Lastly we were treated to Joel Rogers, who talked of the history of the last thirty years, and of the Powell Memorandum, which detailed a blueprint for the corporate takeover of democracy.  Rogers suggested that there two types of capitalism: the “low road,” in which you treat the public like dirt and take advantage of them accordingly, and the “high road,” where you sell products at premium prices and pay your workers good wages.

Thereafter there was a lengthy question-and-answer session.  None of the questioners was able to poke a serious hole in the pro-capitalist facade of the panelists.  The next speaker after them was going to be George Lakoff, on teleconference from Berkeley.  I left, because I did not want to see the organizers (who were probably the Media Team of Occupy LA) botch the electronic hookup.

So this was Meet The Liberals Day.  I enjoyed it; I was rather impressed with their depictions of the enormity of the banking scam, and their populist vigor.  However, I rather doubted that any of these liberals would succeed in their plans.  When you try to separate the “bad capitalism” from the “good capitalism,” the “bad capitalism” piggybacks onto the “good capitalism” and you’re back where you started.

What made the Keynesian compromise, the welfare state and the minimum wage, low unemployment and high growth, possible was that the consumer society was in desperate need of expansion and the capitalist system was relatively young.  There were plenty of resources and the system was robust.  Today the system is not robust, the consumer society is mature, and resources are getting more expensive.  The liberals are charming in their depiction of the problem but not prescient in terms of what is coming down the pipeline; they think the movement is going to take a long time to bear any fruit and they do not seem to fully factor in the catastrophic nature of the present situation.  The liberals’ hopes and dreams were going nowhere when Occupy bailed them out.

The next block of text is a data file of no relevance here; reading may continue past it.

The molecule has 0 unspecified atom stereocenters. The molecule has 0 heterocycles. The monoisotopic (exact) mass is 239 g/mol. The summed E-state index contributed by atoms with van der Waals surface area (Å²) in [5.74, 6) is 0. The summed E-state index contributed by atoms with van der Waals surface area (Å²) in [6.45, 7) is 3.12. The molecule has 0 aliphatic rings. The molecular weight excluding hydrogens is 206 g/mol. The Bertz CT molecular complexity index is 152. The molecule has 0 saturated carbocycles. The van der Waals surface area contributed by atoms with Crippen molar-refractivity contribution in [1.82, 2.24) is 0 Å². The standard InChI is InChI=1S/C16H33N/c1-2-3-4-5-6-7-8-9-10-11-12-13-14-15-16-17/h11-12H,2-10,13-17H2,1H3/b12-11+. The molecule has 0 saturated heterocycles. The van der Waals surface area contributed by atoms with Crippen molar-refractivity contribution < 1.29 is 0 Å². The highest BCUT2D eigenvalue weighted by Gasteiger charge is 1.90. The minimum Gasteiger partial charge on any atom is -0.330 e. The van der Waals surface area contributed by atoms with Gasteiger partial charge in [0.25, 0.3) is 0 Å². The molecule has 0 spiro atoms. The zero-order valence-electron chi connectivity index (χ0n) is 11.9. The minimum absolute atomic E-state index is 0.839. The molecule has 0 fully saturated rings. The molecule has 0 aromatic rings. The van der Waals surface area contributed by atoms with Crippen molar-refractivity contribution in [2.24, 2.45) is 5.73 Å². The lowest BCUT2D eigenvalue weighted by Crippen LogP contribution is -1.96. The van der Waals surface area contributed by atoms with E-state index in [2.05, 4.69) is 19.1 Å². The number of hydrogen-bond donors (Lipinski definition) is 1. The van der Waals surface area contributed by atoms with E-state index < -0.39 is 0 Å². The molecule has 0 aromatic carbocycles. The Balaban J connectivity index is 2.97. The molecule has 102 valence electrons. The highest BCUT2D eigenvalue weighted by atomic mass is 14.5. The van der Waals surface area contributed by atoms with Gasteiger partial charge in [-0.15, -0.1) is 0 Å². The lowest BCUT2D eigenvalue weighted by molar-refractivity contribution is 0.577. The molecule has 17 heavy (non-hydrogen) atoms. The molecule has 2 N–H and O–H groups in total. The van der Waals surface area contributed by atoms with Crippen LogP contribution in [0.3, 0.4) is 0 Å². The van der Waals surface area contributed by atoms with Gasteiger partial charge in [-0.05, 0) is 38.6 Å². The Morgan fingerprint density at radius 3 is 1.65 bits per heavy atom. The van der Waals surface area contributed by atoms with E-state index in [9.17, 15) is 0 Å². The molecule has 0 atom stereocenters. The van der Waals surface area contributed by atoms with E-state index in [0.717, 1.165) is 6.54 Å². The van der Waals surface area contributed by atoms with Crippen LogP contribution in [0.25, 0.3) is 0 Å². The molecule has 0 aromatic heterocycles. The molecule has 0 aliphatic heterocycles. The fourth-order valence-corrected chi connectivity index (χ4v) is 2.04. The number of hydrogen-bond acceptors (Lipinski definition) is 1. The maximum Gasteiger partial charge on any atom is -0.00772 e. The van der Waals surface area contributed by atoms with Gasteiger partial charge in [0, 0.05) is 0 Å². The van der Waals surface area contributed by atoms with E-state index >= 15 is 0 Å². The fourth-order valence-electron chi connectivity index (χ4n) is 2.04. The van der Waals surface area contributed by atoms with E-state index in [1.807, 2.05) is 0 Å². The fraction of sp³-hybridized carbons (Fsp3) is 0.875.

There was also the question of who had sponsored Meet The Liberals Day.  I was told that it was the Media Team that had arranged the whole show, and that the Media Team was secretive and hierarchical.  Is this true?  I would like to see a Meet The Radicals Day at Occupy LA.  Is anyone here with me?

At least they’ve painted a mural on the box surrounding the fountain now.

6:30pm The Resources Committee meeting on Saturday, across the street from Occupy LA on a cold, moonlit night, was about two things: 1) the security provisions for the safe deposit box (which eight people are going to be granted rights to access the box), and 2) what sort of arrangement will replace the safe deposit box when it comes time to submit that arrangement to the general assembly.  In Saturday’s meeting it was suggested that we become an “unincorporated association,” and so we discussed this option for some time.

Once again I left before the general assembly.  I have offered a ride to two friends.  I am being told that Occupy LA is poor at consensus process and that the general assemblies tend to waste enormous quantities of their participants’ time.  Is this true?